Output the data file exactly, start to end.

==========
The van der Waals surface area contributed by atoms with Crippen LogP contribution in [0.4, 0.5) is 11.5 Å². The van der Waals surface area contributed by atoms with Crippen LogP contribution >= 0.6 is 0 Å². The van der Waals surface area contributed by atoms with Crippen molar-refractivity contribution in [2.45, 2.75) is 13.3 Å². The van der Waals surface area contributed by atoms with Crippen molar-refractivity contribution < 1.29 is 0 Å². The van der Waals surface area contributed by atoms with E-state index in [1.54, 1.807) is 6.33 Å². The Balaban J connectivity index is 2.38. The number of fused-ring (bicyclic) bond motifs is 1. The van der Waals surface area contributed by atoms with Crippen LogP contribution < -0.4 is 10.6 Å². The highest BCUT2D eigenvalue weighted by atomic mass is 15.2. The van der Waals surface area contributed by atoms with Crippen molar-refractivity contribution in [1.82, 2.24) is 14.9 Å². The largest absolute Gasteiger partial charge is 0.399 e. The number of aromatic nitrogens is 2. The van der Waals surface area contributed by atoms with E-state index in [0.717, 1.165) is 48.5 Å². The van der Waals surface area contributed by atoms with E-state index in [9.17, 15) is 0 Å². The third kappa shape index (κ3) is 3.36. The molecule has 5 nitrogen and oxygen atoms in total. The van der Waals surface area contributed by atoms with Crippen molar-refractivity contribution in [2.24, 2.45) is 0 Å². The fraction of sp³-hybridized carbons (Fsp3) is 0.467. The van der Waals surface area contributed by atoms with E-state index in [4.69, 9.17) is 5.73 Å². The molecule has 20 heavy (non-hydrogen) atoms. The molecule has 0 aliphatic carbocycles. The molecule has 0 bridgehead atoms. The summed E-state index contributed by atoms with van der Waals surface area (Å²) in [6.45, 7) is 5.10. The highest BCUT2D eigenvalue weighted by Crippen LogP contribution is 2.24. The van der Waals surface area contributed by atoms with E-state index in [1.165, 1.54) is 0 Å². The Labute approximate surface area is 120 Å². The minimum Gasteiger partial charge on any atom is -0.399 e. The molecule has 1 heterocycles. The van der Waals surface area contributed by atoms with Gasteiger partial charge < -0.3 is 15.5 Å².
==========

The van der Waals surface area contributed by atoms with Crippen LogP contribution in [0.4, 0.5) is 11.5 Å². The van der Waals surface area contributed by atoms with Crippen LogP contribution >= 0.6 is 0 Å². The van der Waals surface area contributed by atoms with Crippen molar-refractivity contribution in [2.45, 2.75) is 13.3 Å². The van der Waals surface area contributed by atoms with Crippen molar-refractivity contribution < 1.29 is 0 Å². The van der Waals surface area contributed by atoms with E-state index in [1.54, 1.807) is 6.33 Å². The Balaban J connectivity index is 2.38. The number of fused-ring (bicyclic) bond motifs is 1. The van der Waals surface area contributed by atoms with Crippen LogP contribution < -0.4 is 10.6 Å². The highest BCUT2D eigenvalue weighted by atomic mass is 15.2. The van der Waals surface area contributed by atoms with Crippen molar-refractivity contribution in [1.82, 2.24) is 14.9 Å². The largest absolute Gasteiger partial charge is 0.399 e. The number of aromatic nitrogens is 2. The van der Waals surface area contributed by atoms with E-state index in [0.717, 1.165) is 48.5 Å². The van der Waals surface area contributed by atoms with E-state index in [9.17, 15) is 0 Å². The third kappa shape index (κ3) is 3.36. The molecule has 5 nitrogen and oxygen atoms in total. The van der Waals surface area contributed by atoms with Crippen molar-refractivity contribution in [2.24, 2.45) is 0 Å². The fraction of sp³-hybridized carbons (Fsp3) is 0.467. The van der Waals surface area contributed by atoms with E-state index in [4.69, 9.17) is 5.73 Å². The molecule has 20 heavy (non-hydrogen) atoms. The molecule has 0 aliphatic carbocycles. The molecule has 0 bridgehead atoms. The summed E-state index contributed by atoms with van der Waals surface area (Å²) in [6.45, 7) is 5.10. The highest BCUT2D eigenvalue weighted by Crippen LogP contribution is 2.24. The van der Waals surface area contributed by atoms with E-state index in [1.165, 1.54) is 0 Å². The Labute approximate surface area is 120 Å². The minimum Gasteiger partial charge on any atom is -0.399 e. The molecule has 1 heterocycles. The van der Waals surface area contributed by atoms with Gasteiger partial charge < -0.3 is 15.5 Å².